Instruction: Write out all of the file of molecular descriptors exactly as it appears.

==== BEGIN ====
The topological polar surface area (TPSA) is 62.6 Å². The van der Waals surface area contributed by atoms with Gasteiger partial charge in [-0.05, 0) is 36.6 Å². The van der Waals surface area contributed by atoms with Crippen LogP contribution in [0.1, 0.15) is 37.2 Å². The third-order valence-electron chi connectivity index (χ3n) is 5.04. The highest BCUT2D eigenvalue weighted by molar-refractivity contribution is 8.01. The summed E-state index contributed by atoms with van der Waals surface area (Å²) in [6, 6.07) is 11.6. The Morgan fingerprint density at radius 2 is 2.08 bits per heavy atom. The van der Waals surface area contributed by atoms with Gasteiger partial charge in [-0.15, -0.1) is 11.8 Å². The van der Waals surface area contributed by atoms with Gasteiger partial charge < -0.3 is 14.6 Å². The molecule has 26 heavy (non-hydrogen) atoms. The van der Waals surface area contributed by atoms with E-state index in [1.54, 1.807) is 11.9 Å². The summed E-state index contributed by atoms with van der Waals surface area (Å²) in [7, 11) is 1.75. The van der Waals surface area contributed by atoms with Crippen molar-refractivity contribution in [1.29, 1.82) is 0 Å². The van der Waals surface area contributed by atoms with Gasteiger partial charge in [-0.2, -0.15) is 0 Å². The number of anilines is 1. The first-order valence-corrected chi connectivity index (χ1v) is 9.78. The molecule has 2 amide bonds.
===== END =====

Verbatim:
The topological polar surface area (TPSA) is 62.6 Å². The van der Waals surface area contributed by atoms with Gasteiger partial charge in [-0.05, 0) is 36.6 Å². The van der Waals surface area contributed by atoms with Crippen LogP contribution in [0.1, 0.15) is 37.2 Å². The third-order valence-electron chi connectivity index (χ3n) is 5.04. The highest BCUT2D eigenvalue weighted by molar-refractivity contribution is 8.01. The summed E-state index contributed by atoms with van der Waals surface area (Å²) in [6, 6.07) is 11.6. The Morgan fingerprint density at radius 2 is 2.08 bits per heavy atom. The van der Waals surface area contributed by atoms with Gasteiger partial charge in [-0.15, -0.1) is 11.8 Å². The van der Waals surface area contributed by atoms with Gasteiger partial charge < -0.3 is 14.6 Å². The molecule has 26 heavy (non-hydrogen) atoms. The van der Waals surface area contributed by atoms with E-state index in [1.54, 1.807) is 11.9 Å². The summed E-state index contributed by atoms with van der Waals surface area (Å²) in [7, 11) is 1.75. The van der Waals surface area contributed by atoms with Crippen molar-refractivity contribution in [1.29, 1.82) is 0 Å². The van der Waals surface area contributed by atoms with Gasteiger partial charge in [-0.2, -0.15) is 0 Å². The number of anilines is 1. The first-order valence-corrected chi connectivity index (χ1v) is 9.78. The molecule has 2 amide bonds.